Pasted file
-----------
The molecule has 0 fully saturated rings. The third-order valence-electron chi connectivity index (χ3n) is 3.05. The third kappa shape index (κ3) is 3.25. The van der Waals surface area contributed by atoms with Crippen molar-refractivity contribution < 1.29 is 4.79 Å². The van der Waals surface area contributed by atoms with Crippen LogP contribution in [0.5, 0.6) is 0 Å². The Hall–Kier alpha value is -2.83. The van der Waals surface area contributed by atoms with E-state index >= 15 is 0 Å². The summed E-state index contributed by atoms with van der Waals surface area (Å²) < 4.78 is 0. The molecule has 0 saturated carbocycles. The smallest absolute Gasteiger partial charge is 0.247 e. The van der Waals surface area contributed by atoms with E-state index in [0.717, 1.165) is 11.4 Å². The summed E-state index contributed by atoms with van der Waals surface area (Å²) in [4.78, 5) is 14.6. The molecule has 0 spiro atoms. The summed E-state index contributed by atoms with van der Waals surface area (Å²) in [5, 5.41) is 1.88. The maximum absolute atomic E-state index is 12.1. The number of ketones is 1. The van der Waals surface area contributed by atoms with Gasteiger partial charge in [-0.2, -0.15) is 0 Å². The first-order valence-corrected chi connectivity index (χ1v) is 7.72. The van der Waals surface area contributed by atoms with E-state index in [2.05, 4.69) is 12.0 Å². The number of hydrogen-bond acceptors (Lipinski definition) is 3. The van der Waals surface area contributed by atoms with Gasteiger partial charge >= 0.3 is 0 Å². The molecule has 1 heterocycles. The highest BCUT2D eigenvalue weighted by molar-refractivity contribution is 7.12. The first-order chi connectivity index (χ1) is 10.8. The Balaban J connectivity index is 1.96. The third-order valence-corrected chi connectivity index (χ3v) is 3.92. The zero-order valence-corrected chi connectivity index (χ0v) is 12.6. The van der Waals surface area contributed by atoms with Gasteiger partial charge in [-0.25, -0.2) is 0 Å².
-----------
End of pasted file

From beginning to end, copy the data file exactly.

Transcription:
The molecule has 0 fully saturated rings. The third-order valence-electron chi connectivity index (χ3n) is 3.05. The third kappa shape index (κ3) is 3.25. The van der Waals surface area contributed by atoms with Crippen molar-refractivity contribution < 1.29 is 4.79 Å². The van der Waals surface area contributed by atoms with Crippen LogP contribution in [0.5, 0.6) is 0 Å². The Hall–Kier alpha value is -2.83. The van der Waals surface area contributed by atoms with E-state index >= 15 is 0 Å². The summed E-state index contributed by atoms with van der Waals surface area (Å²) < 4.78 is 0. The molecule has 0 saturated carbocycles. The smallest absolute Gasteiger partial charge is 0.247 e. The van der Waals surface area contributed by atoms with E-state index in [0.717, 1.165) is 11.4 Å². The summed E-state index contributed by atoms with van der Waals surface area (Å²) in [4.78, 5) is 14.6. The molecule has 0 spiro atoms. The summed E-state index contributed by atoms with van der Waals surface area (Å²) in [5, 5.41) is 1.88. The maximum absolute atomic E-state index is 12.1. The number of ketones is 1. The van der Waals surface area contributed by atoms with Gasteiger partial charge in [-0.2, -0.15) is 0 Å². The first-order valence-corrected chi connectivity index (χ1v) is 7.72. The van der Waals surface area contributed by atoms with E-state index in [2.05, 4.69) is 12.0 Å². The number of hydrogen-bond acceptors (Lipinski definition) is 3. The van der Waals surface area contributed by atoms with Gasteiger partial charge >= 0.3 is 0 Å². The molecule has 1 heterocycles. The highest BCUT2D eigenvalue weighted by molar-refractivity contribution is 7.12. The first-order chi connectivity index (χ1) is 10.8. The Balaban J connectivity index is 1.96. The third-order valence-corrected chi connectivity index (χ3v) is 3.92. The zero-order valence-corrected chi connectivity index (χ0v) is 12.6. The van der Waals surface area contributed by atoms with Gasteiger partial charge in [-0.25, -0.2) is 0 Å².